‘The Crucible’ coming to Southern Crescent audiences

Performances set through Sunday

Henry Players performers (from left) Davin Allen Grindstaff and Mary Elizabeth Kuhn, will appear in the acting group’s production of “The Crucible,” Thursday through Sunday. The play centers on witch trials in Salem, Mass., in 1692.

Henry Players performers (from left) Davin Allen Grindstaff and Mary Elizabeth Kuhn, will appear in the acting group’s production of “The Crucible,” Thursday through Sunday. The play centers on witch trials in Salem, Mass., in 1692.

Infidelity, lies, and witchcraft are among the ingredients of the Henry Players’ latest production, which is set to kick off this week, in McDonough.

The theater troupe will present “The Crucible,” Thursday through Saturday, at 7:30 p.m., each night, and Sunday, at 2:30 p.m., at the Henry County Performing Arts Center.

Tickets are $12 for adults, and $10 for children and seniors.

The script is based on the witch trials of 1692, in Salem, Mass., and was written by playwright, Arthur Miller. The story recounts the tale of a married man, John Proctor, who has an affair with his housemaid, named Abigail Williams, according to director, Tammy Kirby.

If you go

When: Today through Sunday, Feb. 5. Performances are at 7:30 p.m. Thursday through Saturday, and at 2:30 p.m., on Sunday.

Where: Henry County Performing Arts Center.

Tickets: $12 for adults, and $10 for children and seniors.

Web: www.henryplayers....>

“Basically, to cover up her lies and deception, [Abigail] accuses people of witchcraft,” said Kirby.

The director said Miller wrote “The Crucible” during the 1950s, to mirror allegations of communism which were rampant in the U.S., at the time. Kirby said the production carries a message which is applicable to society –– regardless of the time period or background –– about the importance of honesty.

“We would have hoped that we would have learned our lesson in telling lies and deception in 1692, and in the 1950s, and even in 2012,” said Kirby. “But, unfortunately, whenever we’re pressed against the wall, we tend to try to make ourselves look better than we are, and accuse other people, to get ourselves out of hot water.”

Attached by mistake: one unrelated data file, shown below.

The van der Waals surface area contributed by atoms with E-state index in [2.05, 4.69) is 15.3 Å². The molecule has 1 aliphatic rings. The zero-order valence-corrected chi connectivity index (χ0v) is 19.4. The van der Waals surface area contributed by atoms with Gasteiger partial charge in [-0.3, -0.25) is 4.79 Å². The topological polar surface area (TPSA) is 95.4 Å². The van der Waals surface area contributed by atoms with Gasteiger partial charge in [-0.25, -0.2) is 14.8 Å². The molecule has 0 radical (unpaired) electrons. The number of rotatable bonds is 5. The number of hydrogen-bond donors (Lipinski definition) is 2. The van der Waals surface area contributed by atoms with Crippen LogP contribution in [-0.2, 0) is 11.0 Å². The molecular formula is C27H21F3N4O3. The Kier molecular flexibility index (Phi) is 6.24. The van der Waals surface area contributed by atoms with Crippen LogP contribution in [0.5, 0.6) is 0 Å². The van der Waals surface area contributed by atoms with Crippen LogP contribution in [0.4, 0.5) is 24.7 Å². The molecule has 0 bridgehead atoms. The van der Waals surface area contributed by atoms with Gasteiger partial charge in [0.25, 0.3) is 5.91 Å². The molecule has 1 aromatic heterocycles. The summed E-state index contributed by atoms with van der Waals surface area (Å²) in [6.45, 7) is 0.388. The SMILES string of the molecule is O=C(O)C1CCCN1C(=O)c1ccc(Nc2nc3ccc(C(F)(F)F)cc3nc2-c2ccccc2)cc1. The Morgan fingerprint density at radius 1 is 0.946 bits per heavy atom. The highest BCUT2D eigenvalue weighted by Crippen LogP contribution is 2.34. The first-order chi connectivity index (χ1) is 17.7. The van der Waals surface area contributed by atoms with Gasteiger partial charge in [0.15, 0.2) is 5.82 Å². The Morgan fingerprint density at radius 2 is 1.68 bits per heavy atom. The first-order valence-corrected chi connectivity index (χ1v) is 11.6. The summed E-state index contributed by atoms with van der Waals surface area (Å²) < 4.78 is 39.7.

Kirby issued a word of caution about the production, by pointing to certain mature themes in the play. “It’s typically not a children’s show, just because it does have a little bit of sexual innuendo in what goes on between John Proctor and Abigail Williams,” said Kirby. “Even though you don’t see it, it is talked about, and it is implied.”

Although the script refers to people being hanged, it will not be depicted on stage by the Players, according to Kirby.

She praised the efforts of her 26 cast members for the work each put in during the production time, which included a busy holiday season.

Catherine Trammell, an assistant director for the play, said her goal in working on the production is that audiences will learn about the impact others can have on their lives. “The underlying theme of the play has to do with some of the teenage girls who are crying out ‘witches’ on people in the town, without really checking into a lot of the facts,” said Trammell. “So, what I want everybody to see is the influence you can potentially have on someone, whenever you go accusing people of things.”

Brian Walsh will portray John Proctor in the production. Walsh described Proctor as a good person, who makes bad choices, and who is largely to blame for Abigail’s accusations of witchcraft in the village.

“If he didn’t have an affair with Abigail, she wouldn’t be so in love with him,” said Walsh. “She didn’t want all these other women to die. She just wanted to get with [John].”

Kayla Shai will take the stage as Abigail Williams, a character she said is “totally infatuated” with John Proctor. Shai said the play required a great deal of research and introspection, in order to perfect her role. “She’s very selfish, she’s conniving, she’s manipulative, and she intimidates a lot of people,” said Shai. “I would journal as if I was Abigail, and focus on her thoughts — not so much her lines, but the thoughts behind her lines, because in most of her lines, she’s lying about something.”

Shai said the production has also taught her about faith in God. “Throughout this play, the one thing that’s stuck out the most to me is that God is perceived as a bad idea,” she said. “The main message is that God isn’t the bad guy in this, and that people’s goodness is found when they really do [stand] up for God, not to bring glory to themselves, but to lift up the people around them.”

Elise Dotson will take on the role of John Proctor’s wife, Elizabeth. Dotson has enjoyed playing the part of Elizabeth, describing her as a woman whose “cold” demeanor drove her husband into Abigail’s arms before she ousts the housemaid from her home, setting the tone for the remainder of the play.

Dotson said the Henry Players will incorporate elements into “The Crucible” which are not found in other versions of the play. “We’re doing lots of different things that you won’t see in normal shows,” she said. “We’ve got lots of added scenes, and the actors bring everything to life.”

For ticket locations and more information, visit www.henryplayers.com.